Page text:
Profile: floppy

Personal background
I'm originally from Alaska. Reside currently in Pueblo, Colorado. Have been interested in astrology since early childhood watching 'Star Trek'. Guess you could say I'm a soft core trekkie- don't get too many opportunities to watch Star Trek due to my current satellite programming and local t.v programming doesn't include 'Star Trek' series. When I was about 14-15 years old I was out in the morning about 4am helping a friend deliver the local newspaper. We spotted a comet in the east about 5am. The tail was about twice the size of the moon in appearance. I was mesmorized by the appearance of the comet-tail. We watched it til sun-up when it disappeared in the morning light. To this day I haven't been able to find out which comet it was. The date was approximately spring of 1968-69. Location of observance was Pueblo, Colorado. Comet was approximately 45 deg. up from eastern horizon. If anybody knows or can find out which comet it was please let me know. E-mail address is
Thoughts about SETI and SETI@home
Got interested in SETI@home when I found it in a data-base search file by accident. Thought I'd give it a try to see if I liked it. Got hooked on it. Don't know if I'll be a finder of some intelligent signal but glad to know I'm helping others do the same thing. Yes, I do believe there is intelligent life out in the universe somewhere. They haven't decided to let us know where they are. I'll bet when that time comes it will set the whole world on its' heels. I'd like to be around when that happens. My wife knows that if some'ET' were to land in my yard and ask me to go with it into space that I'd probably jump at the chance. That's all for now. We, as a race, should continue attempting to contact other life in the cosmos. Think of all we could learn!!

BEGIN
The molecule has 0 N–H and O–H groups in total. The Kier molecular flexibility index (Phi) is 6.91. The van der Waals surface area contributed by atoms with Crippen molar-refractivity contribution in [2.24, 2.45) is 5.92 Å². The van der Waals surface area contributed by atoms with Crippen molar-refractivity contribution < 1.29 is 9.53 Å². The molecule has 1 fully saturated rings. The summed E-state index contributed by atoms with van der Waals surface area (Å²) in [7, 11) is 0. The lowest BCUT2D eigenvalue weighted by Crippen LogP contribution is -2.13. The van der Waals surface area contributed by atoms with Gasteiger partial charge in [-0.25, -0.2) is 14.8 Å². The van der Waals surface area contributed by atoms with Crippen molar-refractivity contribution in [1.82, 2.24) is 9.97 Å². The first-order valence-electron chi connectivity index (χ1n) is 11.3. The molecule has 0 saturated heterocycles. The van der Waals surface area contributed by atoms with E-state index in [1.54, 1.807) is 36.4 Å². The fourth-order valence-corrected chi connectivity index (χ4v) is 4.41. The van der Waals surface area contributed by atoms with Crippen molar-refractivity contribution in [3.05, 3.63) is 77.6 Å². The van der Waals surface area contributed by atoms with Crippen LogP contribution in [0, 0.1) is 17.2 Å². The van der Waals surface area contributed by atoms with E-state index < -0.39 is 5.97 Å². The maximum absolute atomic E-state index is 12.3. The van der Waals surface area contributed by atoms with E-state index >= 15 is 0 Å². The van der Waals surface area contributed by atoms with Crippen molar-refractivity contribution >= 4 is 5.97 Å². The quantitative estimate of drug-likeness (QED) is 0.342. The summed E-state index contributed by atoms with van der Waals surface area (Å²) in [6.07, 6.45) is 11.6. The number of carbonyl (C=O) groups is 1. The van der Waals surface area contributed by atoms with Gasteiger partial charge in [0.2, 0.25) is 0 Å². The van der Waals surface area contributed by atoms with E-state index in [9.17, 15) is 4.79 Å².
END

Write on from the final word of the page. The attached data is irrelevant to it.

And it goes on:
Your feedback on this profile
Recommend this profile for User of the Day: I like this profile
Alert administrators to an offensive profile: I do not like this profile
Account data View
Team None

©2024 University of California
SETI@home and Astropulse are funded by grants from the National Science Foundation, NASA, and donations from SETI@home volunteers. AstroPulse is funded in part by the NSF through grant AST-0307956.